Property market leaves 'want-to-be' homeowners out in the cold

08:52, January 14, 2010      

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For real estate agents like Zhang Dongmei, 2009 was a fantastic year, and for good reason. The 30-year-old from Northeast China saw her income from 2009's red-hot property market quadruple over the previous year. That made all her hard work as an agent over the last three and a half years that much more worthwhile.

"My annual income used to be around 50,000 yuan, but in 2009 I made nearly 200,000 yuan," Zhang said, adding that agents with big agencies made a lot more. Real estate agents, whose salaries come largely from commissions of up to 3 percent of the sale price, witnessed the "irrational exuberance" of China's housing market in 2009.

Homelink, one of the largest real estate agencies in Beijing, boasted sales of more than 100 million yuan a month starting last April, or more than 3 million yuan a day.

Meanwhile, property agency Zhongyuan reportedly earned more than 1.5 million yuan a day in the Shanghai market.

Most of Zhang's clients were speculative investors from the coastal city of Wenzhou, Zhejiang province. They are known for speculating in property markets across the country. "They now think the price has hit a high in Beijing and want to switch to untapped markets in other cities to maximize profits," Zhang said.

Another group of buyers are in their 20s, married and may have a baby on the way. "Most of them use the lifetime savings of their parents, or borrow money from their grandparents for the down payment," Zhang noted.

House prices have been rising continuously since last March. Prices in residential areas surged 5.7 percent year-on-year last November in 70 large- and medium-size cities, according to the National Bureau of Statistics. Zhang believes the actual figure may be much higher.

A 50-sq-m, fully furnished apartment within Beijing's second ring road sold for 800,000 yuan in November 2008 and is now listed for twice that price at 1.6 million yuan. "During the craziest time, prices leapt 2,000 yuan per sq m every three days," Zhang said.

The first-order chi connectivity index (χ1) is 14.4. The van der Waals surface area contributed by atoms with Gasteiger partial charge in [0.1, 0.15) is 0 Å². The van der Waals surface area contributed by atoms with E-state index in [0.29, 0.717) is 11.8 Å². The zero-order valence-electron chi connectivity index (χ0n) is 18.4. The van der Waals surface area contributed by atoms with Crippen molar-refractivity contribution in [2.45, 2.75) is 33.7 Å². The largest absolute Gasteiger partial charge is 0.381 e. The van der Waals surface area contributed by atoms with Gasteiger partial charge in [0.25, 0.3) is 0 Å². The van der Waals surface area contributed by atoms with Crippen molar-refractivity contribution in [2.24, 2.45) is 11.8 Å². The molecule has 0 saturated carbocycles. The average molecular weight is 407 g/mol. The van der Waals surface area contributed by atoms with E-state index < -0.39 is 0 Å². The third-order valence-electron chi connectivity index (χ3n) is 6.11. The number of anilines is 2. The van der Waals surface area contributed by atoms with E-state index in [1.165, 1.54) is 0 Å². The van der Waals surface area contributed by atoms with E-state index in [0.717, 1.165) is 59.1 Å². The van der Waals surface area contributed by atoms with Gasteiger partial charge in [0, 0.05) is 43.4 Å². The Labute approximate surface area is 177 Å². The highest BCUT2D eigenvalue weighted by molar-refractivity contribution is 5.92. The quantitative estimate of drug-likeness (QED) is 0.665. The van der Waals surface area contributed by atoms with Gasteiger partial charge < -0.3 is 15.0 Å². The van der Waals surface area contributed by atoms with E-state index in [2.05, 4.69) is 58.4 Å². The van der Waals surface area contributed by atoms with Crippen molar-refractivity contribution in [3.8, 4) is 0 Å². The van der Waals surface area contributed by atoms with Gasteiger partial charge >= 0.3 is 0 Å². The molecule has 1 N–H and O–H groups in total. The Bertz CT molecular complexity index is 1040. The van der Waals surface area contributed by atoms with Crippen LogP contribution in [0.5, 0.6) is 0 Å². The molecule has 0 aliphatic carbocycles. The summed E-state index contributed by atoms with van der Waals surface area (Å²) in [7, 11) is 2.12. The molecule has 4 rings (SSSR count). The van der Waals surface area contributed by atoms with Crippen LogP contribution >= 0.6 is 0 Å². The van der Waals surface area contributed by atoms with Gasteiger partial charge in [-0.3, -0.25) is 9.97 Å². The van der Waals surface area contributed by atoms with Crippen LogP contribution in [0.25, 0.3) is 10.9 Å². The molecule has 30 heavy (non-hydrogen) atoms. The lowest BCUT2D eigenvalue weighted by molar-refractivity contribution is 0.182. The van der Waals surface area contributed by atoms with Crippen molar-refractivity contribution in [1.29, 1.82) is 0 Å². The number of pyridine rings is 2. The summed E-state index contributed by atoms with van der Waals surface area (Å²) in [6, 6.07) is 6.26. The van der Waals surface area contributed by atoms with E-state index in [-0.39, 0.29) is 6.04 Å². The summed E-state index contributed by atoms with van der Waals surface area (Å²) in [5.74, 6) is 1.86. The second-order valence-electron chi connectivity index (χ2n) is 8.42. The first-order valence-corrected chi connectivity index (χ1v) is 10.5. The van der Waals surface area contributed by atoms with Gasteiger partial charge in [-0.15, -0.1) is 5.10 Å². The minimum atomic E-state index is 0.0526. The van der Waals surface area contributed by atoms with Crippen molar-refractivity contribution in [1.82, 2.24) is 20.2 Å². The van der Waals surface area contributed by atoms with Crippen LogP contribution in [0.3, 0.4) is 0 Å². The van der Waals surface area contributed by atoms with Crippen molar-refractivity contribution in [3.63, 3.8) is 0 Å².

Statistics from the Beijing Real Estate Transaction Management website reveal a record 32,784 apartments were sold in November alone. That adds up to 1,000 homes sold a day, on average, and up 56 percent over the previous month.

It's no wonder that the TV drama Dwelling Narrowness became an instant hit across the country near the end of 2009. The series depicts a young woman who becomes the mistress of a senior official to get money to help her elder sister afford the down payment on an apartment. The show also confirms viewer perceptions that collusion between property developers and government officials serves to inflate prices.

The drama has triggered a nationwide debate on skyrocketing housing prices.

Chinese typically strive to make home ownership a personal goal. In fact, many families believe their futures to be insecure if owning a home is not somewhere on the horizon. Making matters worse, there are no special rules protecting tenants in China.

An online poll recently conducted by Tencent revealed that 80 percent of 360,000-plus viewers of the TV drama feel, "happiness is closely linked to owning a home".

China's long-running housing boom ended abruptly in the second half of 2008, in part because of the global economic downturn. However, government efforts to ease lending, lower required down payments and introduce tax breaks, have put the real estate sector back on its feet.

Analysts say the property market is a key driver in China's economic recovery. Nonetheless, ever-rising property prices are also fueling concern that the boom could evolve into a dangerous bubble.

The price-to-rent ratio - the ratio of residential property prices to annual rent that can be earned from the house - is an indicator of which is more desirable, owning a house or renting. According to the China Index Academy, the current ratio has hit 1 to 434 in Beijing and 1 to 418 in Shanghai respectively, far above the international warning limit of 1 to 200.

Wang Shi, chairman of China Vanke Co, the country's largest property developer by market value, warned that real-estate bubbles in some of Chinese biggest cities could spread to other parts of the country.

A 2010 report on China's economy released by the Chinese Academy of Social Sciences indicated that 85 percent of Chinese families can't buy a house because housing prices are far above their affordability level.

Given 2009's sky-high property prices, many Chinese have pointed their collective finger at authorities' tight control over residential land use. Blame has also been placed on the government's failure to deal with real estate developers that stockpile housing in order to escalate prices.

"There are two major problems in the market right now. First, there is the bubble and then there is speculation," He Keng, an official with the Financial and Economic Committee of the National People's Congress, said.

Source: China Daily
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